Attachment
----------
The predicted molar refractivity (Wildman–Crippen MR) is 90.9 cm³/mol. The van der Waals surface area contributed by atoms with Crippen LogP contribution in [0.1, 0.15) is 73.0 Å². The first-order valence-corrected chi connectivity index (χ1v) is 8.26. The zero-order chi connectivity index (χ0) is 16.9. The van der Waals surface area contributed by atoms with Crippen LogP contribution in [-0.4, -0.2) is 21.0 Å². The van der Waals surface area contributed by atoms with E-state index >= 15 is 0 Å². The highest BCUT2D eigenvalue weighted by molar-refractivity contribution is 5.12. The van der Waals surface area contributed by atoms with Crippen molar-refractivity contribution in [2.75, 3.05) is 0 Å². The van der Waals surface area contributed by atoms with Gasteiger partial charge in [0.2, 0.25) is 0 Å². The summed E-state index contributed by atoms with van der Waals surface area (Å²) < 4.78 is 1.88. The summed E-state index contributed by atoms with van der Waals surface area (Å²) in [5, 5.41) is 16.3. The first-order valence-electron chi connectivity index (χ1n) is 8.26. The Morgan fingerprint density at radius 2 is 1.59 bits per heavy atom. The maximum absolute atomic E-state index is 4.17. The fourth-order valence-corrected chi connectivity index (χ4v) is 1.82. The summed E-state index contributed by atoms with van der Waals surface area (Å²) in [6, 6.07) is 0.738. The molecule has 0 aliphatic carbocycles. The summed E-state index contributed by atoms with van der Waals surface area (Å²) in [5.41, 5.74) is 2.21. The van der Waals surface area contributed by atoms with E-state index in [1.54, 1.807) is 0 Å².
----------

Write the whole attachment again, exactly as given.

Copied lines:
The predicted molar refractivity (Wildman–Crippen MR) is 90.9 cm³/mol. The van der Waals surface area contributed by atoms with Crippen LogP contribution in [0.1, 0.15) is 73.0 Å². The first-order valence-corrected chi connectivity index (χ1v) is 8.26. The zero-order chi connectivity index (χ0) is 16.9. The van der Waals surface area contributed by atoms with Crippen LogP contribution in [-0.4, -0.2) is 21.0 Å². The van der Waals surface area contributed by atoms with E-state index >= 15 is 0 Å². The highest BCUT2D eigenvalue weighted by molar-refractivity contribution is 5.12. The van der Waals surface area contributed by atoms with Crippen molar-refractivity contribution in [2.75, 3.05) is 0 Å². The van der Waals surface area contributed by atoms with Gasteiger partial charge in [0.2, 0.25) is 0 Å². The summed E-state index contributed by atoms with van der Waals surface area (Å²) < 4.78 is 1.88. The summed E-state index contributed by atoms with van der Waals surface area (Å²) in [5, 5.41) is 16.3. The first-order valence-electron chi connectivity index (χ1n) is 8.26. The Morgan fingerprint density at radius 2 is 1.59 bits per heavy atom. The maximum absolute atomic E-state index is 4.17. The fourth-order valence-corrected chi connectivity index (χ4v) is 1.82. The summed E-state index contributed by atoms with van der Waals surface area (Å²) in [6, 6.07) is 0.738. The molecule has 0 aliphatic carbocycles. The summed E-state index contributed by atoms with van der Waals surface area (Å²) in [5.41, 5.74) is 2.21. The van der Waals surface area contributed by atoms with E-state index in [1.54, 1.807) is 0 Å².